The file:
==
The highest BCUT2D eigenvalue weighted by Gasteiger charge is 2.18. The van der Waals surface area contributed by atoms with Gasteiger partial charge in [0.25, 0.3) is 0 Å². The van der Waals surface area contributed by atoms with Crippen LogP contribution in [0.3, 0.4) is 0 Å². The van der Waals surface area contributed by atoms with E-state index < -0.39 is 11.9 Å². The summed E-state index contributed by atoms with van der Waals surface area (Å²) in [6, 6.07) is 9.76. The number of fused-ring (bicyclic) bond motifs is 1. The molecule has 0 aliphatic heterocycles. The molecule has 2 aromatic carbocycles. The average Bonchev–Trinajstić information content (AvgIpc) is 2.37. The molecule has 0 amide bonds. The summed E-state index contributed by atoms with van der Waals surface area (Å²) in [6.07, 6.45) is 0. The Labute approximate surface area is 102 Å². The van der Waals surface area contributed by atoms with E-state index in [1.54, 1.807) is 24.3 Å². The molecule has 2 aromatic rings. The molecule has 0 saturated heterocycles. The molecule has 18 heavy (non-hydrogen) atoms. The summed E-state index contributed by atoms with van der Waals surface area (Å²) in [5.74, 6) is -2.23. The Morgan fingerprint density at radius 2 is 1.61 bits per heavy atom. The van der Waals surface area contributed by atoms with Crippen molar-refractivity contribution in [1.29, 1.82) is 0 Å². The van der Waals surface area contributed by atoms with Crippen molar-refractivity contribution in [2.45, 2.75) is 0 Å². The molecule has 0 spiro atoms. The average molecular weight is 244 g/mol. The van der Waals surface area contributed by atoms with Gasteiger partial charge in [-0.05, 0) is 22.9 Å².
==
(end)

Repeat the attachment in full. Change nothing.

The highest BCUT2D eigenvalue weighted by Gasteiger charge is 2.18. The van der Waals surface area contributed by atoms with Gasteiger partial charge in [0.25, 0.3) is 0 Å². The van der Waals surface area contributed by atoms with Crippen LogP contribution in [0.3, 0.4) is 0 Å². The van der Waals surface area contributed by atoms with E-state index < -0.39 is 11.9 Å². The summed E-state index contributed by atoms with van der Waals surface area (Å²) in [6, 6.07) is 9.76. The number of fused-ring (bicyclic) bond motifs is 1. The molecule has 0 aliphatic heterocycles. The molecule has 2 aromatic carbocycles. The average Bonchev–Trinajstić information content (AvgIpc) is 2.37. The molecule has 0 amide bonds. The summed E-state index contributed by atoms with van der Waals surface area (Å²) in [6.07, 6.45) is 0. The Labute approximate surface area is 102 Å². The van der Waals surface area contributed by atoms with E-state index in [1.54, 1.807) is 24.3 Å². The molecule has 2 aromatic rings. The molecule has 0 saturated heterocycles. The molecule has 18 heavy (non-hydrogen) atoms. The summed E-state index contributed by atoms with van der Waals surface area (Å²) in [5.74, 6) is -2.23. The Morgan fingerprint density at radius 2 is 1.61 bits per heavy atom. The van der Waals surface area contributed by atoms with Crippen molar-refractivity contribution in [1.29, 1.82) is 0 Å². The van der Waals surface area contributed by atoms with Crippen molar-refractivity contribution in [2.45, 2.75) is 0 Å². The molecule has 0 spiro atoms. The average molecular weight is 244 g/mol. The van der Waals surface area contributed by atoms with Gasteiger partial charge in [-0.05, 0) is 22.9 Å².